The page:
Darren Clabo, state wildfire meteorologist, recently snapped this shot of a Kelvin-Helmholtz Cloud. Sometimes called shear-gravity clouds, or Kelvin-Helmholtz billows, they can be indicators of atmospheric instability. An upper layer of air moving at higher speed will pick up the top of the cloud layer and form the wave-like rolling peaks you see. The formation is named after Lord Kelvin, a British physicist, and Hermann von Helmholtz, a German physicist.

(Posted 8/6/2011)

From gustnado to tornado...

Shawn Honomichl, MS-ATM 2011 graduate, went storm chasing near O'Neill, Nebraska on Memorial Day. He snapped the following photos, which show how a "gustnado" can turn into a "tornado". There is a distinct division between the wall cloud and the turbulence on the ground in the photo at left. On the right we see the two areas joining to form a funnel.

All photos © Shawn Honomichl.

(Posted 6/3/2011)

Two colors of smoke plumes photo of a sundog

Lisa Phillips (M.S.-ATM 2010) received a first place award in the amateur division from the Black Hills Chapter of the American Meteorological Society for this snapshot she took of sundogs. A sundog, technically known as a parhelion, is a halo phenomenon consisting of either of two colored luminous spots that appear at points 22° on both sides of the sun and at the same elevation as the sun. It is caused by refraction of sunlight by ice crystals.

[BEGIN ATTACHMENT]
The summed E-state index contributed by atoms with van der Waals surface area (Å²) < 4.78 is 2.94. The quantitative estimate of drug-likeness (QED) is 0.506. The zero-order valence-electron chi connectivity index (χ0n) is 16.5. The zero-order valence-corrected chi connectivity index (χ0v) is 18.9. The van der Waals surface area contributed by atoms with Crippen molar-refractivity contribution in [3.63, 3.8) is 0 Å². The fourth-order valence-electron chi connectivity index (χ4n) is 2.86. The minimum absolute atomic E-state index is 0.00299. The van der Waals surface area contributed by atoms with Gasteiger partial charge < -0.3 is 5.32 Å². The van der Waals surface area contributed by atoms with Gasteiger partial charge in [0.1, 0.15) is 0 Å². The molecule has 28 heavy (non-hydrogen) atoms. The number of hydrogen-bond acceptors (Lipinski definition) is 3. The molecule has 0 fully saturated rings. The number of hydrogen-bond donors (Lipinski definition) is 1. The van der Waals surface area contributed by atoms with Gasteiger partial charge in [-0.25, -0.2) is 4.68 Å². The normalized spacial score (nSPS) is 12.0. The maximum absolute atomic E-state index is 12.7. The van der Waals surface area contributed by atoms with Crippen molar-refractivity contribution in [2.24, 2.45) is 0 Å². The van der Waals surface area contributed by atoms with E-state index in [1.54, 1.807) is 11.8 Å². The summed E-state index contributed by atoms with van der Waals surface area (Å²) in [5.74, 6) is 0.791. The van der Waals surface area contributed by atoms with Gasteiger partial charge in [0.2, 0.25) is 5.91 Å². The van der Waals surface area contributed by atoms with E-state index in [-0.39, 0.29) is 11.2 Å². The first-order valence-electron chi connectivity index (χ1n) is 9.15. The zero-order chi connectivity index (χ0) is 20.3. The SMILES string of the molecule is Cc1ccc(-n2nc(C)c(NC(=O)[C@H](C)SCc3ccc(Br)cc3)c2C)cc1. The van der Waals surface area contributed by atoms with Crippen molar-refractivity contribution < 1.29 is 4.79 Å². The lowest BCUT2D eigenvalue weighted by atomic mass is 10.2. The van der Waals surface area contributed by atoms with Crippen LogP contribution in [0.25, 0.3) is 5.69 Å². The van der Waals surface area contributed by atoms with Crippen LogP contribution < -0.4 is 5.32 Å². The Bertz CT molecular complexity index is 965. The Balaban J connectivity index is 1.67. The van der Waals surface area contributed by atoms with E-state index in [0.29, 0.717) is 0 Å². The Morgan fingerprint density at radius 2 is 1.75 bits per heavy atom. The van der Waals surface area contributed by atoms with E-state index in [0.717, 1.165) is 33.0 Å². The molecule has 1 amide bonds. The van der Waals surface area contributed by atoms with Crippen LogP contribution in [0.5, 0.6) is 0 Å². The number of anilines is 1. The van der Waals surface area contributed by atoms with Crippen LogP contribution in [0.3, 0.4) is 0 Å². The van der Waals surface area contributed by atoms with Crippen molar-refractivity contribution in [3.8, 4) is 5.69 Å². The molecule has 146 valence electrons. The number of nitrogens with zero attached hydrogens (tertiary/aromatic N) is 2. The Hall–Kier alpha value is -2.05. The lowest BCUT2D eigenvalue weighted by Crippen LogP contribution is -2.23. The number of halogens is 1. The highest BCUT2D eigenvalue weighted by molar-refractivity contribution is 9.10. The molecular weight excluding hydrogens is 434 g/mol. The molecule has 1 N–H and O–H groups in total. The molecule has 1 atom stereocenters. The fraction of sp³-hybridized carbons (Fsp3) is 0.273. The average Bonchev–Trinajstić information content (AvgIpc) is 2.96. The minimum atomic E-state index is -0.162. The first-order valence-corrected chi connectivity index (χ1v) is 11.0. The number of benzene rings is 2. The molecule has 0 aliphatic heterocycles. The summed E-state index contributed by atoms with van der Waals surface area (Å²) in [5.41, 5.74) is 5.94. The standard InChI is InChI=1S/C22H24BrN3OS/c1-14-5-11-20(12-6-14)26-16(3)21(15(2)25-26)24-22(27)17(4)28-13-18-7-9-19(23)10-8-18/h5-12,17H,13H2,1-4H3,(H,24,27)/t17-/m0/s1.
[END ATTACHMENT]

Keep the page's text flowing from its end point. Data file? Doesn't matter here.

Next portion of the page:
(Posted 12/28/2010)

 

Prescribed Burns Near Spearfish, SD

Darren Clabo, state wildfire meteorologist, took some photos during a prescribed, or controlled burn, near Spearfish, SD in early May, 2011. Fire crews were conducting the burn to return fire (natural process) to the grassland ecosystem.

Different vegetation types can cause varying smoke colors due to their differing chemical compositions or moisture content. Phragmite and cattails tend to burn with a deep black smoke, while cheatgrass, brome, and grama varieties tend to burn with white smoke.

Photo ©Darren Clabo, IAS

For more photos, check this link: Prescribed burns

 

Theresa AguilarTheresa giving presentationSDSM&T Atmospheric Sciences Student presents at AMS Annual Meeting